Five star objects from Ming: 50 Years that Changed China at the British Museum

By Culture24 Reporter | 08 January 2014

As the British Museum announces Ming: 50 Years that Changed China, here are five of the key exhibits to look out for in the show

A photo of an elaborately-coloured pot from ancient China featuring a yellow dragon
Cloisonné enamel jar and cover with dragons (1426-1435). Metal with cloisonné enamels, Xuande mark and period Beijing© Trustees of the British Museum
Cloisonné is a French term used to describe a method of decorating metal objects with a network of wire cells or cloissons. Cloisonné wares are particularly time-consuming and labour-intensive to make.

Craftsmen sketch a design onto a metal jar using a brush and black ink. Wires are cut out of sheet copper and fixed to the body of the jar, forming cells.

The cells are filled with multi-coloured opaque glass, which produces a brightly coloured surface. The jar is then fired in a kiln at about 600 degrees centigrade. After firing, the jar cools and the glass shrinks.

Any gaps in the design are filled in and the jar is re-fired. This process is repeated up to four times. Finally, the jar is polished and the metal wires gilded.

Inscriptions around the rim of this jar reveal its commissioners – it is one of only two such jars known in the world - and where it was made. The Xuande Emperor, who reigned from 1426 to 1435, ordered them, with eunuchs in the imperial Palace in Beijing supervised their manufacture.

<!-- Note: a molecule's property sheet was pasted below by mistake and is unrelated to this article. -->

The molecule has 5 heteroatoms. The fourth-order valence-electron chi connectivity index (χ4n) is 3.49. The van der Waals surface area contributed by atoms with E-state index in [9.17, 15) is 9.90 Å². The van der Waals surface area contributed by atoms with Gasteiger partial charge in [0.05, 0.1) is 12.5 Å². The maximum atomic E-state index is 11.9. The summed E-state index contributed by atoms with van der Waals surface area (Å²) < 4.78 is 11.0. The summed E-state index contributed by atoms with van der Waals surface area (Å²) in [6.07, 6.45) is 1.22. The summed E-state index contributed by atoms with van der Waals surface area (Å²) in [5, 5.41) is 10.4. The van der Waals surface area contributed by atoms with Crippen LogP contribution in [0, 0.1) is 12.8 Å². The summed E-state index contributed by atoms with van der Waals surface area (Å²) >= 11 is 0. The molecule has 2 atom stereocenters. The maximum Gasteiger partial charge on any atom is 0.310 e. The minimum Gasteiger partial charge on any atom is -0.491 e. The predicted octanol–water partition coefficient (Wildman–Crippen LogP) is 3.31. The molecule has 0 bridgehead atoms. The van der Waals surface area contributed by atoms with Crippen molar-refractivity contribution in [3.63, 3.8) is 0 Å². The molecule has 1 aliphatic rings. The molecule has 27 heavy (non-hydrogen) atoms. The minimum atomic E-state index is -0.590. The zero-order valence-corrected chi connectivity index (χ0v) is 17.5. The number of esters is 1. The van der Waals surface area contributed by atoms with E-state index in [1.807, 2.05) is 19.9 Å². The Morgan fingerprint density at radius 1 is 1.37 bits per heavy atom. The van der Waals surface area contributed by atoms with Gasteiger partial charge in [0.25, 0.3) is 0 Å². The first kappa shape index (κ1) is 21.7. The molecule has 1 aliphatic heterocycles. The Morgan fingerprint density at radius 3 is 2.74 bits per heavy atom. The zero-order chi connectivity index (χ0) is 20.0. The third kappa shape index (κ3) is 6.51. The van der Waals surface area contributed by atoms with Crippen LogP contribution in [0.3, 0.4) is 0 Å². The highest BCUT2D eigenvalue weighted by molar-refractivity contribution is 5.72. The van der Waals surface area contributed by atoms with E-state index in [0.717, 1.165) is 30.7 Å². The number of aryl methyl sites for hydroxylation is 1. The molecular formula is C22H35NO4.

Ming Emperors ordered such brightly coloured objects to decorate the vast halls of their palaces.  According to the inscription under the rim, they were made under eunuch supervision in the Directorate for Imperial Accouterments (Yuyongjian ).

The jar is decorated with magnificent dragons, which were symbolic of the emperor.

A photo of a blue and white porcelain vase with a tall spout and a large circular base
Large porcelain flask painted with underglaze blue decoration of lotus flowers (1426-1435). Made in Jingdezhen, Jiangxi (province), China, Ming dynasty Xuande (reign)© Trustees of the British Museum
An iconic blue-and-white porcelain flask with lotus decoration. At just over 50 cm tall, it is the largest Ming imperial porcelain in the British Museum collection.

It carries an inscription stating that it was made during the reign of the Xuande emperor, an able ruler who possessed both martial skills and a love for the arts. He was the grandson of the charismatic Yongle emperor (ruled 1403-1424) who moved the capital to Beijing and ordered the building of the Forbidden City.

Their reigns dominated early 15th century China, during which the imperial courts were centres of culture, military power and contacts with the wider world. The beauty and size of this object embody the spirit of the age.